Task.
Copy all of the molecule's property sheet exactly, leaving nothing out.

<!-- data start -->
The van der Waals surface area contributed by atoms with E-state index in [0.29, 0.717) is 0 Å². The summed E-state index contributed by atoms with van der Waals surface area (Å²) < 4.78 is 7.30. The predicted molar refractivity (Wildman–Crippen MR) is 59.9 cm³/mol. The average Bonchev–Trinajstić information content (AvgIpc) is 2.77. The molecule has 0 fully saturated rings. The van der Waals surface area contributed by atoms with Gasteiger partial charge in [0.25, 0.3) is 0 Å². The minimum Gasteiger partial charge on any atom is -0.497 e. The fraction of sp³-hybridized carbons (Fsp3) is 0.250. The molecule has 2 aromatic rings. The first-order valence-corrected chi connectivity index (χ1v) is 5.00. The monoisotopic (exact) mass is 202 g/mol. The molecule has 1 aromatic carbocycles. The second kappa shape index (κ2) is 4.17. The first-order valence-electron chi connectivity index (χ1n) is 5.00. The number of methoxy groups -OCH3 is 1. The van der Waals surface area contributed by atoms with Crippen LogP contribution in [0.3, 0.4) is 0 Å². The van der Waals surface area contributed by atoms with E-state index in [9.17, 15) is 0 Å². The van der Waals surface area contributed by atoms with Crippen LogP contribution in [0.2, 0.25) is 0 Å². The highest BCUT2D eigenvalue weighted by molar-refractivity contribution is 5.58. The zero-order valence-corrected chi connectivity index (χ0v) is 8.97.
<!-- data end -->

The van der Waals surface area contributed by atoms with E-state index in [0.29, 0.717) is 0 Å². The summed E-state index contributed by atoms with van der Waals surface area (Å²) < 4.78 is 7.30. The predicted molar refractivity (Wildman–Crippen MR) is 59.9 cm³/mol. The average Bonchev–Trinajstić information content (AvgIpc) is 2.77. The molecule has 0 fully saturated rings. The van der Waals surface area contributed by atoms with Gasteiger partial charge in [0.25, 0.3) is 0 Å². The minimum Gasteiger partial charge on any atom is -0.497 e. The fraction of sp³-hybridized carbons (Fsp3) is 0.250. The molecule has 2 aromatic rings. The first-order valence-corrected chi connectivity index (χ1v) is 5.00. The monoisotopic (exact) mass is 202 g/mol. The molecule has 1 aromatic carbocycles. The second kappa shape index (κ2) is 4.17. The first-order valence-electron chi connectivity index (χ1n) is 5.00. The number of methoxy groups -OCH3 is 1. The van der Waals surface area contributed by atoms with Crippen LogP contribution in [0.3, 0.4) is 0 Å². The van der Waals surface area contributed by atoms with E-state index in [9.17, 15) is 0 Å². The van der Waals surface area contributed by atoms with Crippen LogP contribution in [0.2, 0.25) is 0 Å². The highest BCUT2D eigenvalue weighted by molar-refractivity contribution is 5.58. The zero-order valence-corrected chi connectivity index (χ0v) is 8.97.